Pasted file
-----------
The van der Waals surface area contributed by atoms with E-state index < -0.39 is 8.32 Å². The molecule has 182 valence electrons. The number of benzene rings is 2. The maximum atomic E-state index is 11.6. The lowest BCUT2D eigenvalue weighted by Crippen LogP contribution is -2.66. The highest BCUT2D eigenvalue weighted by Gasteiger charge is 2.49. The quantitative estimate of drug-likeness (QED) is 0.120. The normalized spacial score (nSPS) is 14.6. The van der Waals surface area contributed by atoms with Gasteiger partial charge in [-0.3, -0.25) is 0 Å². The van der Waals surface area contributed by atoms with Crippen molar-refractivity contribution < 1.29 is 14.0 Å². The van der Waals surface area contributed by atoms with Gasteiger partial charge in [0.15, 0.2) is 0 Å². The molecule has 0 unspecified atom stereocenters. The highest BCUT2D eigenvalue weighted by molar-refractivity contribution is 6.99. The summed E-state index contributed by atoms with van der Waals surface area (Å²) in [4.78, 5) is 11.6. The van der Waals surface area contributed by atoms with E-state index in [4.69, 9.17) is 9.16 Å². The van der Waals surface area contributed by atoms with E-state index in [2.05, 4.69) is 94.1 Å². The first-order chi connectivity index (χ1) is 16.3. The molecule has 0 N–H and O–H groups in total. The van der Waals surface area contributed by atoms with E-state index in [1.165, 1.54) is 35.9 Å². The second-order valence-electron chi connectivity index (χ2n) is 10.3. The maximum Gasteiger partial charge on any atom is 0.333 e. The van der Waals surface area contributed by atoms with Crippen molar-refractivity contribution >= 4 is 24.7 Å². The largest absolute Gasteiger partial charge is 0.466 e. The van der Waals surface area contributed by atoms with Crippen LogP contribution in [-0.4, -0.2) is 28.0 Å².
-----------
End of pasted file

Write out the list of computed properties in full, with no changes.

The van der Waals surface area contributed by atoms with E-state index < -0.39 is 8.32 Å². The molecule has 182 valence electrons. The number of benzene rings is 2. The maximum atomic E-state index is 11.6. The lowest BCUT2D eigenvalue weighted by Crippen LogP contribution is -2.66. The highest BCUT2D eigenvalue weighted by Gasteiger charge is 2.49. The quantitative estimate of drug-likeness (QED) is 0.120. The normalized spacial score (nSPS) is 14.6. The van der Waals surface area contributed by atoms with Gasteiger partial charge in [-0.3, -0.25) is 0 Å². The van der Waals surface area contributed by atoms with Crippen molar-refractivity contribution < 1.29 is 14.0 Å². The van der Waals surface area contributed by atoms with Gasteiger partial charge in [0.15, 0.2) is 0 Å². The molecule has 0 unspecified atom stereocenters. The highest BCUT2D eigenvalue weighted by molar-refractivity contribution is 6.99. The summed E-state index contributed by atoms with van der Waals surface area (Å²) in [4.78, 5) is 11.6. The van der Waals surface area contributed by atoms with E-state index in [4.69, 9.17) is 9.16 Å². The van der Waals surface area contributed by atoms with E-state index in [2.05, 4.69) is 94.1 Å². The first-order chi connectivity index (χ1) is 16.3. The molecule has 0 N–H and O–H groups in total. The van der Waals surface area contributed by atoms with E-state index in [1.165, 1.54) is 35.9 Å². The second-order valence-electron chi connectivity index (χ2n) is 10.3. The maximum Gasteiger partial charge on any atom is 0.333 e. The van der Waals surface area contributed by atoms with Crippen molar-refractivity contribution >= 4 is 24.7 Å². The largest absolute Gasteiger partial charge is 0.466 e. The van der Waals surface area contributed by atoms with Crippen LogP contribution in [-0.4, -0.2) is 28.0 Å².